These are the types of questions thrown up by the fallow periods in a person's life: important questions that allow the superficial dimensions of daily living to recede into the background. Addressing questions such as these reinvigorated my commitment to the two simple but foundational suggestions I give for deepening self-knowledge in my book, Quiet Horizon. The first of these is the cultivation of the witness - that non-personal arena of awareness each of us can access but which, because it is devoid of “personal passion”, seems less important than emotion-based states of consciousness. It’s not. Fallow periods remind a person of this by rewarding mindful reflection with insight, fresh consideration of the possibilities one could pursue in life, and new ways of understanding what has gone on up to that point.
Cultivating authentic relationships, the second suggestion explored in my book, brings the same rewards in a more psychological way. Being willing to bump up against other people when life is in a period of transition - and often chaos - requires being able to step outside of impression management, away from seeing others ‘strategically’. That’s a good habit to cultivate any time, but doing so in fallow periods is particularly useful because the doubt such periods create often undermines clarity for you - but not necessarily for a trusted person outside of your circumstances.
As my wife and I have walked among our fallowness, these tools have been very useful. Both require us to slow down, but slowing down on its’ own is not enough: we’ve also been challenged to fine tune our perceptions, deepen our stillness, and take more risks in our conversations with each other. We’re now to a point where we can extend the relational risks we are taking to the new people we are meeting more easily: not because we understand it all that much better, but because we've seen how doing so accelerates the likelihood that such understandings will break through our habitual ways of viewing things. We’ve done this through the obvious medium of conversations, but also through artistic endeavors, new courses of study, and engagement in volunteer activities. All of these serve as mirrors against which the fallow landscape can be reflected, sometimes revealing the seeds currenlty being planted in our lives.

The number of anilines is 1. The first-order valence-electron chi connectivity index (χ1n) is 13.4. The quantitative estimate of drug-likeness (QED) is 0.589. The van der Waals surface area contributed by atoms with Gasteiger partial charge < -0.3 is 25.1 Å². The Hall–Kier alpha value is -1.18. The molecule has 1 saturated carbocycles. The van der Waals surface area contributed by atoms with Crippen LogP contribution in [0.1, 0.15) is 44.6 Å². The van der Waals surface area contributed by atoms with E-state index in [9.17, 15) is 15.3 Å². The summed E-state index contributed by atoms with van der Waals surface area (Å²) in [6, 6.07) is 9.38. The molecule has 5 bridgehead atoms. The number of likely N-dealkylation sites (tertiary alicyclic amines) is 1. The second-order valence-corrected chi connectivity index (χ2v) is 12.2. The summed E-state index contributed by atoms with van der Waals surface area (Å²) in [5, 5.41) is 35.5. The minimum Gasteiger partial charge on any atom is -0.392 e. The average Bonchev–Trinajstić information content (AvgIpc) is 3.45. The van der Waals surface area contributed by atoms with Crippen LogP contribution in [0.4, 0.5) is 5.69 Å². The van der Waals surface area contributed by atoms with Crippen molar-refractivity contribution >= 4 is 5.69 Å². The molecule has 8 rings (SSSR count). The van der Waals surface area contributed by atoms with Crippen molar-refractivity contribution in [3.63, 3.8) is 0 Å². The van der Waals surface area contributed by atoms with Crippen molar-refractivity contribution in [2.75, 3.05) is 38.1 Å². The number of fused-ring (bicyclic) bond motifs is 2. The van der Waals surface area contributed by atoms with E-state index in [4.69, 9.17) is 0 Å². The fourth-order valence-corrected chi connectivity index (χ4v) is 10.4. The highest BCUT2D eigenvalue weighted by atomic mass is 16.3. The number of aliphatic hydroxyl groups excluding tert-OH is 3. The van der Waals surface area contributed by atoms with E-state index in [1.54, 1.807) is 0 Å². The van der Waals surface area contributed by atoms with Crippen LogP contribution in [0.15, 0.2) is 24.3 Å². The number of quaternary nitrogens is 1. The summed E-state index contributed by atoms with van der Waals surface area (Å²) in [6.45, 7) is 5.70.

The importance of this process extends well beyond the personal example of my wife and myself. Why? Because so many people, through no choice of their own, are facing enormous changes in their lives at the moment: changes in government, changes in financial security, changes in the workplace, changes in the wider environment - to name just a few. These changes largely reflect the fact that the frontier and puritan meta-narratives -stories that have shaped activity in the world for so long - are experiencing a death rattle. Increasingly, people are no longer willing to mindlessly assume that endless competition, relentless individualism, and the delusion of limitless growth are the benchmarks needed to construct a fulfilling life. Other approaches - ones that will emerge from the reflective nature of fallow periods - are beginning to push their way into both individual and collective awareness. That enhances our capacity to transition from these old modes of behaving into something fresh, more alive, and more inclusive.